keywords = "Credit, Financial crisis, IMF, Long run, Short run",
author = "Leightner, {Jonathan E}",
year = "2002",
month = "12",
day = "1",
doi = "10.1080/13547860220134833",
language = "English (US)",
volume = "7",
pages = "242--266",
journal = "Journal of the Asian Pacific Economy",
issn = "1354-7860",
publisher = "Routledge",
number = "2",

}

TY - JOUR

T1 - The domestic effects of tight monetary policy in the wake of Thailand's financial crisis

AU - Leightner, Jonathan E

PY - 2002/12/1

Y1 - 2002/12/1

N2 - One of the most contentious and important questions remaining about Asia's financial crisis is whether or not the policies advocated by the IMF were excessively severe, causing an unnecessary degree of damage to the domestic economies of Indonesia, South Korea, and Thailand. In Thailand, the country examined in this paper, the conditions for the IMF loan of August 1997 included the Thai government allowing weak financial firms to fail and implementing tight monetary policies. By May of 1998, only thirty-five of Thailand's ninety-one finance/securities companies still operated and four of Thailand's fifteen banks had been taken over by the government. Thailand's remaining banks and finance companies lived under the threat of having their capital written off and management replaced. This paper uses data envelopment analysis (DEA) to find empirical evidence that the resulting reduction of credit affected all sectors of Thailand's economy. The strong and healthy sectors of Thailand's economy were hurt, along with the weak sectors.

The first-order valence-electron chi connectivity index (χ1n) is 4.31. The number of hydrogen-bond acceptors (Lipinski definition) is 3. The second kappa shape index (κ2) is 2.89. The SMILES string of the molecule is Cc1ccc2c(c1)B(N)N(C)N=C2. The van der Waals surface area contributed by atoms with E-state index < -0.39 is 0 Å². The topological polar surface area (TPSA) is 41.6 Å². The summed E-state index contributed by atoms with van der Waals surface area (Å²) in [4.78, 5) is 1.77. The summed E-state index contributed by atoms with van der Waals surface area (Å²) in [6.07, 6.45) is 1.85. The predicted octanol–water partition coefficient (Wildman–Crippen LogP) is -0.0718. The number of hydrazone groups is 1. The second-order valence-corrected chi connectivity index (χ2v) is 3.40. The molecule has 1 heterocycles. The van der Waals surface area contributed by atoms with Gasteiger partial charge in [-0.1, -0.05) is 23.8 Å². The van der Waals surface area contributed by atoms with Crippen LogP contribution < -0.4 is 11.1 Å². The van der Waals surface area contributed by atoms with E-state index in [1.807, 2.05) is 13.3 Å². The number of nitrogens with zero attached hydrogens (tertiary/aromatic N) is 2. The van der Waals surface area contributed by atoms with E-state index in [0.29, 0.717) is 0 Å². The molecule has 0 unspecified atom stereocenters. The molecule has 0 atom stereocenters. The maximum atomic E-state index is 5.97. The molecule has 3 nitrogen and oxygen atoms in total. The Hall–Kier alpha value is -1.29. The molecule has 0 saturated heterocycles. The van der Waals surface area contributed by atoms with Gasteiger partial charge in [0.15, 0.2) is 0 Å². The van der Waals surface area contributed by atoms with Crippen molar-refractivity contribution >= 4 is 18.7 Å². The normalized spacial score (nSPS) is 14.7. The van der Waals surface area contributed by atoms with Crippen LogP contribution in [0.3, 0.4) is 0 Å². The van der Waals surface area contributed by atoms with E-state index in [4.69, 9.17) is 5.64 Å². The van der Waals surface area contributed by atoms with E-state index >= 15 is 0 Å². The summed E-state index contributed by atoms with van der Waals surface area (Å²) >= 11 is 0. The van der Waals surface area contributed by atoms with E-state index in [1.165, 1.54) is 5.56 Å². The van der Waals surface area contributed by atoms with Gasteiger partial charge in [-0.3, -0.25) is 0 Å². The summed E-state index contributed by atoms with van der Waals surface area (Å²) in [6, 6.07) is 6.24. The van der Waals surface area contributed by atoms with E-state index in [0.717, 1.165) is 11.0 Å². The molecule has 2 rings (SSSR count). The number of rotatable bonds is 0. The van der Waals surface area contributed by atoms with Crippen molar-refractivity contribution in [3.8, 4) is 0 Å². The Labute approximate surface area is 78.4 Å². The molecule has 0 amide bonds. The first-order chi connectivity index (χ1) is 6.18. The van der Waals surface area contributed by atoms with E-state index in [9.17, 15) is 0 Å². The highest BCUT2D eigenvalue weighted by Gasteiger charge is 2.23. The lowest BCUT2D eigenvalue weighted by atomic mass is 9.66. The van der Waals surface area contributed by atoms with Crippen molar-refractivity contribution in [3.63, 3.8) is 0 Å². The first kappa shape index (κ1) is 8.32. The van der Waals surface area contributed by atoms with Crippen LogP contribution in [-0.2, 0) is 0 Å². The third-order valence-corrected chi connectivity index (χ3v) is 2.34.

AB - One of the most contentious and important questions remaining about Asia's financial crisis is whether or not the policies advocated by the IMF were excessively severe, causing an unnecessary degree of damage to the domestic economies of Indonesia, South Korea, and Thailand. In Thailand, the country examined in this paper, the conditions for the IMF loan of August 1997 included the Thai government allowing weak financial firms to fail and implementing tight monetary policies. By May of 1998, only thirty-five of Thailand's ninety-one finance/securities companies still operated and four of Thailand's fifteen banks had been taken over by the government. Thailand's remaining banks and finance companies lived under the threat of having their capital written off and management replaced. This paper uses data envelopment analysis (DEA) to find empirical evidence that the resulting reduction of credit affected all sectors of Thailand's economy. The strong and healthy sectors of Thailand's economy were hurt, along with the weak sectors.

KW - Credit

KW - Financial crisis

KW - IMF

KW - Long run

KW - Short run

UR - http://www.scopus.com/inward/record.url?scp=0036953249&partnerID=8YFLogxK

UR - http://www.scopus.com/inward/citedby.url?scp=0036953249&partnerID=8YFLogxK

U2 - 10.1080/13547860220134833

DO - 10.1080/13547860220134833

M3 - Article

VL - 7

SP - 242

EP - 266

JO - Journal of the Asian Pacific Economy

JF - Journal of the Asian Pacific Economy

SN - 1354-7860

IS - 2

ER -